I started out the morning with Kogge which Edward had brought along for me, and was a title from last bggcon’s Not Hot Games Room.
There weren’t player screens, but otherwise this was the highest quality component Kogge copy I’ve played. Roughly, you’re shooting for 5 points and you start with 1. You’ll earn points by building trade houses, or trading in cubes to the provost. It’s tricky in a number of ways: when you sail from a city, you can only sail to one of the two numbers currently available at that port. You can launder a tile (facedown) into one of the spots, but this component is very multi-use, and you need to be judicious. If you do launder it, you place one face down, which will only be flipped up when someone commits to going there (or rather, has no interest in going to the other destination!)
There’s much more going on, and while I’d hate to recommend something to anyone, I love the unique feel of this one.
Up next, I tried a Tim Fowers’ protoype, Sabotage.
It was a sort of Burgle Bros crossed with Captain Sonar. There were a few too many asymmetric abilities to track for my taste, but I expect folks will enjoy this.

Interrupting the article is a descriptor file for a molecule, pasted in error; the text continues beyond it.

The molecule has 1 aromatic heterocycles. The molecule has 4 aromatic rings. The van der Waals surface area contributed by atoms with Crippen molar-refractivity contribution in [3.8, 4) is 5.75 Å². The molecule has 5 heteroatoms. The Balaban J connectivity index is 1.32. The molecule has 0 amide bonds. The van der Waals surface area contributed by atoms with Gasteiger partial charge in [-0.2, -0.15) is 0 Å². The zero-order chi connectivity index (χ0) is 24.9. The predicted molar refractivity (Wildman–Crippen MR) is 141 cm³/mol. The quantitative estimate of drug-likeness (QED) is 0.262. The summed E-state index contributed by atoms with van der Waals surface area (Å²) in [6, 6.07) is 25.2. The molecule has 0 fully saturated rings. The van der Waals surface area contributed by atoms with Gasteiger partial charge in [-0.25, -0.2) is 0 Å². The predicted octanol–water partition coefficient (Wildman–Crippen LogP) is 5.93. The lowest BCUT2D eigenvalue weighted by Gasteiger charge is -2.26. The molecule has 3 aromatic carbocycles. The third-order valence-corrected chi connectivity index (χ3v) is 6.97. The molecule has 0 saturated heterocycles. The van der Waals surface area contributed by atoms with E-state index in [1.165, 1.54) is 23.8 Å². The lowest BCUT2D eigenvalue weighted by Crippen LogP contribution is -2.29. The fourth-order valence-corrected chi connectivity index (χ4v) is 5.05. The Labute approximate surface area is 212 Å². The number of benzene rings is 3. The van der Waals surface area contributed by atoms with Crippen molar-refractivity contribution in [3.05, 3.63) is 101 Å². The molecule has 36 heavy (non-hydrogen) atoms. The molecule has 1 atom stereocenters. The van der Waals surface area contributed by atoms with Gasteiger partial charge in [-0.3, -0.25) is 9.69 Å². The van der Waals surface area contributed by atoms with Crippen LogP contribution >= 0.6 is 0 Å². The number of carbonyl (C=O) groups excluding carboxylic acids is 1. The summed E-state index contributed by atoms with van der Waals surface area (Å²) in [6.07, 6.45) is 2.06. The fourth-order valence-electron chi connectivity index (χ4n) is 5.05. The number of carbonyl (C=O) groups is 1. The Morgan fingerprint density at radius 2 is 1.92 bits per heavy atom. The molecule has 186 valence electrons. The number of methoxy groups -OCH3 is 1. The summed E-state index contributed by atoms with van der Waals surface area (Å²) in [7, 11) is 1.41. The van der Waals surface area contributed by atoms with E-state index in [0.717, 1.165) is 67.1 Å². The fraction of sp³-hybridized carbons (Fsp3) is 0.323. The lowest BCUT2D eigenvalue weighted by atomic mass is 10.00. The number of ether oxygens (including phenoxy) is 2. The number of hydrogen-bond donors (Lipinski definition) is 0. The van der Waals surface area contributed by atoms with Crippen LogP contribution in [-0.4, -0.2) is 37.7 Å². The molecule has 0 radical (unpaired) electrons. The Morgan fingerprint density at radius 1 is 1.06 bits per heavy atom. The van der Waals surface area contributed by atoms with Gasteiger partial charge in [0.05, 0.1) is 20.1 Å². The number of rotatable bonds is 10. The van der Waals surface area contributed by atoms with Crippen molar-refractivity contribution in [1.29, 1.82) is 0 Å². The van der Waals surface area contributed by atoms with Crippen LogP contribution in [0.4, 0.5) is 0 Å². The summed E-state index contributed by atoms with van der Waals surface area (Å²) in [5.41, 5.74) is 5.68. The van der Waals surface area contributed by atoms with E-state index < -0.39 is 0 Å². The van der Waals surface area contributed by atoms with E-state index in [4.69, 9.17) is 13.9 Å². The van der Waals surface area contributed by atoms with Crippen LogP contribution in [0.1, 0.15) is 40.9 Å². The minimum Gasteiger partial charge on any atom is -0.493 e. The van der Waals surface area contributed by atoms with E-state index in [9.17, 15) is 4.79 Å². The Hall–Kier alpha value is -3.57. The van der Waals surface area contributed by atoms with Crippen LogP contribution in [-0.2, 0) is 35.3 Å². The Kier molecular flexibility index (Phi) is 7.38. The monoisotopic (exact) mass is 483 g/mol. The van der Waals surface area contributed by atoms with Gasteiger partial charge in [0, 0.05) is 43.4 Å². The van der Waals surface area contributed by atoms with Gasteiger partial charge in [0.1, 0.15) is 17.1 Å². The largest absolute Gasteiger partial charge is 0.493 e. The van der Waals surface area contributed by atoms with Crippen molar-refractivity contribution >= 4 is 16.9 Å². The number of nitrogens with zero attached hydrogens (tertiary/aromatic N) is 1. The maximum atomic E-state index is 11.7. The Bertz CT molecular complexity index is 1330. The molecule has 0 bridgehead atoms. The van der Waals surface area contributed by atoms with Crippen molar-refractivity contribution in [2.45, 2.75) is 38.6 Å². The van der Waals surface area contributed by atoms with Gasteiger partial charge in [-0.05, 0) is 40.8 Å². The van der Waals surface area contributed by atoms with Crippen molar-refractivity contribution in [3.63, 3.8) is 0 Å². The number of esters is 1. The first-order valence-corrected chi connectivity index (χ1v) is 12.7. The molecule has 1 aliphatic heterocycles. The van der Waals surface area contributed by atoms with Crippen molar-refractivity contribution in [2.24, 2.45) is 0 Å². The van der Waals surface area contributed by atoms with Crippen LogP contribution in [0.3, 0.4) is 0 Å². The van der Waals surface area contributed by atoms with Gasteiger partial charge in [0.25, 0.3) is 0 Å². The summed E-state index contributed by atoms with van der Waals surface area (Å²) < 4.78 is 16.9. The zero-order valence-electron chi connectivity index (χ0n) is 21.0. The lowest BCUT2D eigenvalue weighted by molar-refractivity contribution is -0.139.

Rand and I decided to give Botanical Lab another shot, now that we had a better understanding of the rules.
It’s a deckbuilding game where you are scientists developing new plants; you’ll run back and forth in your labs planting seeds, fertilizing them, fertilizing them again, and harvesting the flowers. Most of the fertilizers work for 2 types of seeds, and you’ll fertilize each seed/plant in the lab you’re currently in- earning one point per spot affected (regardless of player). A fertilized seed becomes a plant, a fertilized plant becomes a flower- and starts to age. If you don’t harvest it in time, it won’t be worth any points. However, if you are able to harvest multiple orthogonal plants at the same time, you’ll earn bonus points (there are also some end game points for variety of flowers harvested.)